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Columbia Is Big Law's Favorite Law School

Vivia Chen

February 24, 2014

Kazina-iStockIf your goal is to land a Big Law job (and let's be honest, why else are you reading this?), Columbia Law School is the place to be. So say goodbye to your sweetie, pack up your duffle, and take the #1 train over to Morningside Heights.

According to The National Law Journal, Columbia has regained its former glory: Despite a plummeting applicant pool—down 27 percent since 2008—Columbia is the big winner among law schools in the annual Big Law job sweepstakes. It bumped out the University of Pennsylvania Law School from the top spot (which held it for the last two years) based on percentage of graduates who landed at NLJ 250 law firms in 2013.

Though the NLJ lists 50 "Go-To" law schools, let's just focus on ones where at least 50 percent got jobs at big firms:

1 Columbia Law School                                       65.5%     65.45% $55,488
2 New York University School of Law                  54.9%     54.93% $51,150
3 Harvard Law School                                         54.6%     53.55% $50,880
4 University of Chicago Law School                    53.0%     53.02% $50,727
5 University of Pennsylvania Law School            52.5%     52.51% $53,138
6 Northwestern University School of Law            51.1%     51.05% $53,468

You'll notice some conspicuous absences on this list: Yale and Stanford. But don't be alarmed. In a related NLJ article, Karen Sloan reports that Yalies and Stanfordians are probably busy clerking.

NLJ also notes that "among the 50 schools on our Go-To list, 27 percent of recent graduates landed associate jobs at NLJ 250 firms, up from 25 percent in 2012," which makes it "the highest percentage we recorded since 2010." Among the top 20 schools on the list, "42 percent of recent graduates went on to large firm associate jobs, up from 40 percent last year."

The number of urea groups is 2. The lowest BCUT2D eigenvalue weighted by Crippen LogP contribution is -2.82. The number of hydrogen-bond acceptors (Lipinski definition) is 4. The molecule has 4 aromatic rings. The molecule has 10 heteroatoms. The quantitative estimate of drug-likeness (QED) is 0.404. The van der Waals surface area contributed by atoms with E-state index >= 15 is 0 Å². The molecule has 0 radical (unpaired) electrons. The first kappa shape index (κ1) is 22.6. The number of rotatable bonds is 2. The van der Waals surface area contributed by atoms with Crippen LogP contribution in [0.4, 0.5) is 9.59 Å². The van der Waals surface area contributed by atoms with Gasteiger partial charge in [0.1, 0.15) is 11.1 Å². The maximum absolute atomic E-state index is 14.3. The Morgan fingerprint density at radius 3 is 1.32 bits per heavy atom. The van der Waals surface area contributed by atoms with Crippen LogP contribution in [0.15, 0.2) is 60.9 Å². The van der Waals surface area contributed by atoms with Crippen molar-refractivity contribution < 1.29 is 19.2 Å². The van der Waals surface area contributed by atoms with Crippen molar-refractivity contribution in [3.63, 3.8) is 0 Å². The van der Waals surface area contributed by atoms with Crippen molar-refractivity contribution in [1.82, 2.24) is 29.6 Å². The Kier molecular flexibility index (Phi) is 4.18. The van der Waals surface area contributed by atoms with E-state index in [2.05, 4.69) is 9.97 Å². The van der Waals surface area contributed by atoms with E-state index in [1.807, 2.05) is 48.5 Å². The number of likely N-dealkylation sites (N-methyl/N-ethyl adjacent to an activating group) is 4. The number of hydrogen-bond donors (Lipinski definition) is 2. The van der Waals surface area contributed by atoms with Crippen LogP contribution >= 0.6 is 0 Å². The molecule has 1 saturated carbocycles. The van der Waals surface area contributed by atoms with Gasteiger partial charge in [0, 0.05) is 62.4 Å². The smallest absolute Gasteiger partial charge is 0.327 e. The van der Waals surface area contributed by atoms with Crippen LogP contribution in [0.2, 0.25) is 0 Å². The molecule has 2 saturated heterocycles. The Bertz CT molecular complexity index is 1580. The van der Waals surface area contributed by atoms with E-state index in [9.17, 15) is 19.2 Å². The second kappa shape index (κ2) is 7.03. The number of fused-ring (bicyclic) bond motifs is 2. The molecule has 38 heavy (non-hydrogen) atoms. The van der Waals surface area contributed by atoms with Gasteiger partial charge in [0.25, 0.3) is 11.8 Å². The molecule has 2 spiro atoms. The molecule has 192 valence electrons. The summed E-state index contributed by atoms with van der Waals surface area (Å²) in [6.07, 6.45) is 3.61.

That's certainly a notable improvement in the hiring picture—but I wouldn't get too carried away. Don't get too giddy just because you happen to get into one of the top 50 schools on that list.

Frankly, I have a quibble about what's considered a "Go-To" school. I think this list is far too liberal: Almost half of the listed schools sent fewer than 20 percent of its grads to NLJ 250 firms. What's more, seven of those schools sent fewer than 10 percent of grads into NLJ firms.

I think the bottom 30 or so law schools on that list should be called "You-Have-a-Shot-at-Big-Law-If-You-Graduate-at-the-Top-of-Your-Class" school. Seriously, how can you call a school a "Go-To" institution for Big Law unless at least a third of its grads get jobs there?

Call me elitist—but isn't that what the Big Law game is all about?

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E-mail: vchen@alm.com     Twitter: https://twitter.com/lawcareerist



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About The Careerist

The Careerist takes an inside look at how lawyers shape their careers and manage their lives. The blog aims to dissect developments in the profession, provide useful information and advice, and give lawyers a platform to voice their views. The goal is to provide a fresh, provocative take on the state of lawyering.

About Vivia Chen

Vivia Chen

Vivia Chen, The Careerist's chief blogger, has been covering the business and culture of law firms for a decade. A former corporate lawyer, Chen is fascinated by those who thrive (as well as those who don't) in the legal profession. Her take: Success in the law (and life) doesn't always travel a linear path. If you have topics you'd like to discuss or information to share, contact her: VChen@alm.com

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